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How to get your shared Vue components to show IntelliSense in VScode

amroessam profile image amroessam ・3 min read

Hello Everyone👋🏽,

I recently created my very first vue component and pushed it to npm.

I wrote about it here and explained how to create something similar here

I made sure it was well documented and was easy to use, however, my colleague pointed out that he would've preferred if he could see intellisense when he uses the component, something that explains what's expected from him when he's using it.

If you've built anything with vue, and use vscode, I'm pretty sure you've used Vetur

Here's a snippet of the functions Vetur provides

  • Syntax-highlighting
  • Snippet
  • Emmet
  • Linting / Error Checking
  • Formatting
  • Auto Completion
  • Debugging

It also has around 16 million installs, so it's pretty popular.

In a recent iteration, they've added framework support.

So to get intellisense and auto-completion on your vue components, we need to add 2 json files in your project folder, and reference them in package.json to get vetur to show you the intellisens and auto-completion.

So let's get started. I'll be using the package I created earlier for this tutorial

1. Create tags.json

If your package has multiple tags, you can start defining their attributes and their description. For now, we only have one tag, so create a new tags.json file in your project root next to package.json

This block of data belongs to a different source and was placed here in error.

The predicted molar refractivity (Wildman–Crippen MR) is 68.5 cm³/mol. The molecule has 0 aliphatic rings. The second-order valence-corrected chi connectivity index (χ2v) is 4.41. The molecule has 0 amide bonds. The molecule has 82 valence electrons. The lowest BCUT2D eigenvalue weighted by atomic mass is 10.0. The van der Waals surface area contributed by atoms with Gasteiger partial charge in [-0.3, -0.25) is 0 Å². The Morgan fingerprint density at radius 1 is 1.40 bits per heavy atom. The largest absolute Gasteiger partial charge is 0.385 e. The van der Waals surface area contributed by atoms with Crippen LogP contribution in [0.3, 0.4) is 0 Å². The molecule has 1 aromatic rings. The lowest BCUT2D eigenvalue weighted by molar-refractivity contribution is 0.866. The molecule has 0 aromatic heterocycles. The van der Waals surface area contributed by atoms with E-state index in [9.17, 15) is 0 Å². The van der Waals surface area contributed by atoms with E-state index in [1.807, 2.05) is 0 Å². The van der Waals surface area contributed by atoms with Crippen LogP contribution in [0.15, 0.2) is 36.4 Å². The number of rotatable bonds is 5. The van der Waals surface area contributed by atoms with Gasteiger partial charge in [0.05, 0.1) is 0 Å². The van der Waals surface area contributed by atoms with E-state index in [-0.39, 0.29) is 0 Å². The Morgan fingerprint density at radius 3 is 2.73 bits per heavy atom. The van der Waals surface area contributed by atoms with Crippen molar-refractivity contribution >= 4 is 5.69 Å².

// tags.json

{
  "simple-alert": {
    "attributes": [
      "message",
      "timeout"
    ],
    "description": "A simple alert"
  }
}

2. Create attributes.json

Now we create the attributes.json file which defines each individual attribute as follows

// attributes.json

{
  "simple-alert/message": {
    "type": "string",
    "description": "A string to replace the default message. Default message: Hello Dev.to"
  },
  "simple-alert/timeout": {
    "type": "number",
    "description": "Number of ms to show the alert. Default timeout: 0 ms"
  }
}

As you can see, we first defined the component tag, then we defined which attributes it supports in the tags.json. Then we define each attribute each tag has, it's expected type, and it's description in the attributes.json file

3. Tell Vetur which files to look for

In package.json we add the following

// package.json

...
"vetur": {
    "tags": "tags.json",
    "attributes": "attributes.json"
  },
...

PS. add the tags.json and attributes.json to the files key in your json file, if you're building the package, so they get included when you push to npm. Like so.

// package.json

...
"files": [
    ...,
    "attributes.json",
    "tags.json"
  ],
...

4. Update git and npm

So now that we've added vetur support, we need to push these updates to npm, so when users install our package they get intellisense and auto-completion

npm version patch

this increments your version patch by 1 and commits the update to git

now we push to github

git push origin

Finally, we republish the package to npm

npm publish

If all works well we should get the below

Now when anyone downloads our package and tries to use it, they'll get intellisense and auto-completion in vscode as follows

I hope you guys enjoyed it, and found it useful.

If you have any questions feel free to shoot them down below😁

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